Understanding Ontario’s new Bill 27: Working for Workers Act 2021

On Nov. 30, 2021, Bill 27: Working for Workers Act, 2021, was passed. Once this bill receives royal assent, it will become law in Ontario. We anticipate that this will happen before the end of the year.

The bill introduces a number of significant changes that both employers and employees should be aware of. The following article provides an overview of the proposed changes to the legislation.

1. Mandated “disconnecting from work” policy

With advancements in communication technology, the market has shifted to create the expectation that employees are reachable at any hour of the day. The intention behind this amendment is to provide some protection for employee mental health and family time. This update to the legislation will require employers that have more than 25 employees to implement a written policy with respect to the employee’s right to “disconnect from work.” “Disconnecting from work” is defined in the Act as, “not engaging in work-related communications, including emails, telephones, video calls or the sending or reviewing of other messages, so as to be free from the performance of work.”

The legislation specifically notes that if an organization has more than 25 employees on Jan. 1 of any given year, the policy needs to be written and posted by March 1 of that same year. As an introductory measure, employers will have six months from the date the bill is passed to prepare and post their policies.

The update to the legislation does not regulate the specific contents of such a policy. However, the government has provided some examples of such a policy, which include measures such as indicating an expected response time to e-mails or encouraging employees to turn on out-of-office notifications when they are outside of their working hours. While there are no specific requirements for this policy yet, the introduction of this requirement could represent the first step towards further regulation and protection of employee private time.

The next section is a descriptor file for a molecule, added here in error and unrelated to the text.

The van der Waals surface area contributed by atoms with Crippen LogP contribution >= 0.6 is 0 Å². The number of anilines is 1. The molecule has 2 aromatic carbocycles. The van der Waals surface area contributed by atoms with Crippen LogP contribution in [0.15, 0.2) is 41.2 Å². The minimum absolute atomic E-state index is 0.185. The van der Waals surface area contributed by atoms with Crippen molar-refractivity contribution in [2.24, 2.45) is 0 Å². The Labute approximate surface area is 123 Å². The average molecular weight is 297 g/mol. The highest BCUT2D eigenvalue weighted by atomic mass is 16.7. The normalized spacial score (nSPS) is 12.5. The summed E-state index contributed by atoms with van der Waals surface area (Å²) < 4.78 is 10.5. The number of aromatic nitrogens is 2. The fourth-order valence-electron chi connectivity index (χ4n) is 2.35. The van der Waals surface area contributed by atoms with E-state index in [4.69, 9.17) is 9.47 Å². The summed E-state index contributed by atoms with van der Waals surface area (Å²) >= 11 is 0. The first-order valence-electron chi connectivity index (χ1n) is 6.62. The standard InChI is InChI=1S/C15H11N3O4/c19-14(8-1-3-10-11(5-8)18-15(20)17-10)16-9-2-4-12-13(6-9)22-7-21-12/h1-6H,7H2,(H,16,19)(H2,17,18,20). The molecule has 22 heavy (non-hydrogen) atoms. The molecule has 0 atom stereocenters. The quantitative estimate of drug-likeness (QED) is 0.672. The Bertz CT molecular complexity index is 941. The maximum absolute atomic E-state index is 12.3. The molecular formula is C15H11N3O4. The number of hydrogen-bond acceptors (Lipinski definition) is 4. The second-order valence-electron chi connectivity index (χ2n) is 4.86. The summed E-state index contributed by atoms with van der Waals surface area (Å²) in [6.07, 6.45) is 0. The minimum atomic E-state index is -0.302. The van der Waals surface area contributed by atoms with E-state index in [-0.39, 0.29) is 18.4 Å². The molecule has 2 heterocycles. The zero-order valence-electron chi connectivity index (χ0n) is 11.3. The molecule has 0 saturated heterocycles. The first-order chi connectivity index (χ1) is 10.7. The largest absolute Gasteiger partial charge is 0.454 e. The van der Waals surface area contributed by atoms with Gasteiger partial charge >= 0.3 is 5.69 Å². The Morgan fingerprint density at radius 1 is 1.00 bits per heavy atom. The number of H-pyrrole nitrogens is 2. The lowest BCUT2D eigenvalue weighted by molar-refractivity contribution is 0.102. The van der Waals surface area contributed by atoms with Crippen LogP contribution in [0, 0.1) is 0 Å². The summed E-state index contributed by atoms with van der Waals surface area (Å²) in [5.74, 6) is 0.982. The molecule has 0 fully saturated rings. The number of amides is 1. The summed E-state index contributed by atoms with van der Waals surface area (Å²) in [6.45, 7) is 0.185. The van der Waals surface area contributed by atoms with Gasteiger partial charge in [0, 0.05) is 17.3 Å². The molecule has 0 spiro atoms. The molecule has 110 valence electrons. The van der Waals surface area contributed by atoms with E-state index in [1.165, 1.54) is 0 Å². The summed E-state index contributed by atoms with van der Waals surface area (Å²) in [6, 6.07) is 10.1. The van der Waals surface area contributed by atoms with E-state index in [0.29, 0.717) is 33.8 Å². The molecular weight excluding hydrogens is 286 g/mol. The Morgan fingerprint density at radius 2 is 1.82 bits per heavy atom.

2. Prohibition of non-competition agreements (with exceptions)

Another major feature of this update to the legislation is a prohibition on non-competition agreements (“non-compete agreements”). Non-compete agreements are clauses that employers implement in employee agreements with the purpose of preventing an employee from taking up employment with a competitor for a fixed amount of time following the end of their employment. The intention of this legislation is to increase the competitiveness of employees in Ontario. If the non-compete clauses can be prohibited in this jurisdiction, Ontario could attract global talent. For more information about non-competition agreements, please review our blog post here.

The legislation defines non-compete agreements as an “Agreement, or any part of an agreement, between an employer and an employee that prohibits the employee from engaging in any business, work, occupation, profession, project or other activity that is in competition with the employer’s business after the employment relationship between the employee and the employer ends.”